The Nikon D7100 follows on from the popular D7000 and features a number of developments and improvements. Find out how it fares in our full review.
Nikon has announced its first DX-format DSLR in 2013 – the Nikon D7100. Following on from the popular D7000, this long rumoured model arrives two years down the line and features a number of developments and improvements to separate it apart from its predecessor.
At the heart of the Nikon D7100 lies an all-new 24.1MP DX-format CMOS sensor. This could easily be mistaken for being the same CMOS sensor as used within the Gold Award Winning Nikon D5200, however at the official launch, Nikon confirmed the sensor is entirely new and is not the same as used within the Nikon D7100’s DX-format cousin.
At the heart of the Nikon D7100 lies an all-new 24.1MP DX-format CMOS sensor.
Interestingly, Nikon has opted against the idea of fitting the Nikon D7100 with an optical low-pass filter, much like they’ve done previously with the Nikon D800E. By foregoing the optical low pass filter (OLPF), Nikon say the Nikon D7100 can make better use of its megapixels for impressive high resolution, with the benefits outweighing the negatives.
With the 18-105mm AF-S DX NIKKOR f/3.5-5.6 G ED VR lens, the Nikon D7100 will cost £1299.
The DX-format CMOS sensor is designed to work in unison with Nikon’s EXPEED 3 image processor – a combination that contributes to an ISO range of 100-6400, which is expandable to an ISO equivalent of 25,600 in the Hi2 setting.
A new 1.3x crop function also opens many new possibilities for photographers. It enables the camera to shoot at a maximum continuous speed of 7fps, which works out at 1fps faster than the Nikon D7000. When the crop mode isn’t used, the Nikon D7100 can shoot full resolution images at 6fps, but when it is it also allows full HD movies to be recorded at 50i.
One feature the Nikon D7100 doesn’t offer for moviemakers is audio monitoring, however, there is an inbuilt mic port for attaching an external microphone and there’s 30p,25p and 24p frame rates to choose from. When the 1.3x crop function is used for shooting
stills, the resolution drops from 24.1MP to 15.1MP.
A technical image of the Nikon D7100’s design.
Another big improvement is the Nikon D7100’s AF system. It uses Nikon’s MultiCam 3500DX autofocus module, which offers 51 autofocus points, 15 of which are the cross-type in the central area of the frame. Nikon claim the AF detection is now faster, plus autofocus operation is possible under a combined aperture value of f/8, meaning more combinations of lenses and teleconverters can be used.
For metering the Nikon D7100 uses the tried and tested 2016-pixel metering sensor as seen before on other Nikon DSLRs such as the full-frame D600. The optical viewfinder offers 100% coverage and just below this lies a new 3.2inch screen, which boasts an impressive 1229k-dot resolution. Another new development at the rear of the camera is the inclusion of a new ‘i’ function button. Used as a means of gaining access to the most frequently used functions, it’s located at the bottom left of the body, below the zoom out playback button.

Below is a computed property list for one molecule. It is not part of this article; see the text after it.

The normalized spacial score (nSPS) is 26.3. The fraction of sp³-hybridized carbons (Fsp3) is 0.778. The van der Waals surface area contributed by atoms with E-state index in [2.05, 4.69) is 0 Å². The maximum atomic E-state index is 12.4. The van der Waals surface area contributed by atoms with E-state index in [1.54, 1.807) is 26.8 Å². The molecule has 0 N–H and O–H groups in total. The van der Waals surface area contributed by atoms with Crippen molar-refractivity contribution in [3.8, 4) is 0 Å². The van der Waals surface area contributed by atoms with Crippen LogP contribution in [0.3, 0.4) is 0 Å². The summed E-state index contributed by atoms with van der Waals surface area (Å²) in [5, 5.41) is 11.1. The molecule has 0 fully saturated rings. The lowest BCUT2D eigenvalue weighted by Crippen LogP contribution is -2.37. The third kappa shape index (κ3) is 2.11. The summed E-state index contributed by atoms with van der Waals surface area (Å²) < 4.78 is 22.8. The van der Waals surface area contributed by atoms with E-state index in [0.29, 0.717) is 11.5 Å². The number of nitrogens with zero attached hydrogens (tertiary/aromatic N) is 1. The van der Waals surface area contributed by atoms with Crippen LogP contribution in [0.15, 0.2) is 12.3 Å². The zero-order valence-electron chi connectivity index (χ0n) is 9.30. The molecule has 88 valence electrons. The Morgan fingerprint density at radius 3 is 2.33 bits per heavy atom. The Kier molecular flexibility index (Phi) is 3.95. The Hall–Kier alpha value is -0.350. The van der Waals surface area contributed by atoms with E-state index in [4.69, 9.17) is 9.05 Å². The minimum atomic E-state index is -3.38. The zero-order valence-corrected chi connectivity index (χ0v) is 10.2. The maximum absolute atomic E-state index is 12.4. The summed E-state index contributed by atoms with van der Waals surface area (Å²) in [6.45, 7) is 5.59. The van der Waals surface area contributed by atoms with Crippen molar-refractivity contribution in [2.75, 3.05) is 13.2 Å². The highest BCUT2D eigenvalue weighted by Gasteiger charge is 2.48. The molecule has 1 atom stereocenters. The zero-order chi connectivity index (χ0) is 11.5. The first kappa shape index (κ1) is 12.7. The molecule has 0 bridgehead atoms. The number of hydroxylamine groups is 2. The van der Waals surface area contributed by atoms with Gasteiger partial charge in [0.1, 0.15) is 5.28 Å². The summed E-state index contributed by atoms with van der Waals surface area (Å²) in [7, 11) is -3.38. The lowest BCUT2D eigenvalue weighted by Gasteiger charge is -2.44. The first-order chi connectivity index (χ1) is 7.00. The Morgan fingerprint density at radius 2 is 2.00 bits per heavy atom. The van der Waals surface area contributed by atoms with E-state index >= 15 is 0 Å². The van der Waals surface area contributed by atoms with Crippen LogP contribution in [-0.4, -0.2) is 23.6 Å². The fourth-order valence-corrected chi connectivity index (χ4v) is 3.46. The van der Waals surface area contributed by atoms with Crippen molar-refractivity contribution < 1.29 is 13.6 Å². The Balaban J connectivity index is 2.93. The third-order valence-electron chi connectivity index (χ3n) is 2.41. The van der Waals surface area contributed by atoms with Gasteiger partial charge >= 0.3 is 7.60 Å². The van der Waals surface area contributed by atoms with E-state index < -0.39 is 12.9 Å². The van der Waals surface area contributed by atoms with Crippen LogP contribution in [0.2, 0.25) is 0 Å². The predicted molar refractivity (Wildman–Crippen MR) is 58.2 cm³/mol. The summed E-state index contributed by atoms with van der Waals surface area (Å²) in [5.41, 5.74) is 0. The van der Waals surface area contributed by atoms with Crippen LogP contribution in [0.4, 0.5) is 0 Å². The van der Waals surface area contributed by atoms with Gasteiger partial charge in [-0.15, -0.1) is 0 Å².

Constructed so that it’s rugged and lightweight, the Nikon D7100 features
magnesium alloy top and rear covers to give it a durable feel in the hand.
Weighing 675g, the camera is sealed to combat moisture and dust creeping in to
the internals and Nikon say the shutter has been rigorously tested for 150,000
shutter cycles under demanding conditions.
The Nikon D7100 features magnesium top and rear covers for added durability and strength.
At the side of the body there’s a dual SD card slot. This allows users to save JPEGS files to one card and RAW files to the other. Alternatively, there’s the option to record still images and movie clips to separate memory cards if you’d prefer.
The Nikon D7100 features a dual SD card slot design.
Although there’s no built-in Wi-fi capability, the Nikon D7100 is compatible with Nikon’s WU-1a mobile adapter – a small accessory that enables images to be transmitted to Apple or Android smart devices such as smart phones or tablets. This additional extra costs £49.
Battery wise, the Nikon D7100 uses the same battery as the Nikon D7000, however, a new battery grip has been produced for camera – the MB-D15. This costs £279 and is made from magnesium alloy to match the same build quality of the camera.
The new Nikon MB-D15 battery grip (£279) has been specially designed for the D7100.
At the same time as launching the Nikon D7100, Nikon also released the WR-1 wireless remote transceiver. The WR-1 features a dot matrix display and a score of advanced features that enable the user to take control of most of the shooting operations – from simple remote shutter release to complex, multi-camera set-ups as well as possibility to check and change camera settings when mounted on the Nikon D7100. Various shooting scenarios can be pre-programmed, including simultaneous shooting, interval timer photography as well as customised shutter release delay. The WR-1 is expected to cost £649.
The new WR-1 wireless remote transceiver features a range of operation up to 120 meters.
Available from the end of March, the Nikon D7100 will be made available (body only) from £1099. Alternatively, the Nikon D7100 will be made available as part of a kit with the 18-105mm AF-S DX NIKKOR f/3.5-5.6 G ED VR lens for £1299.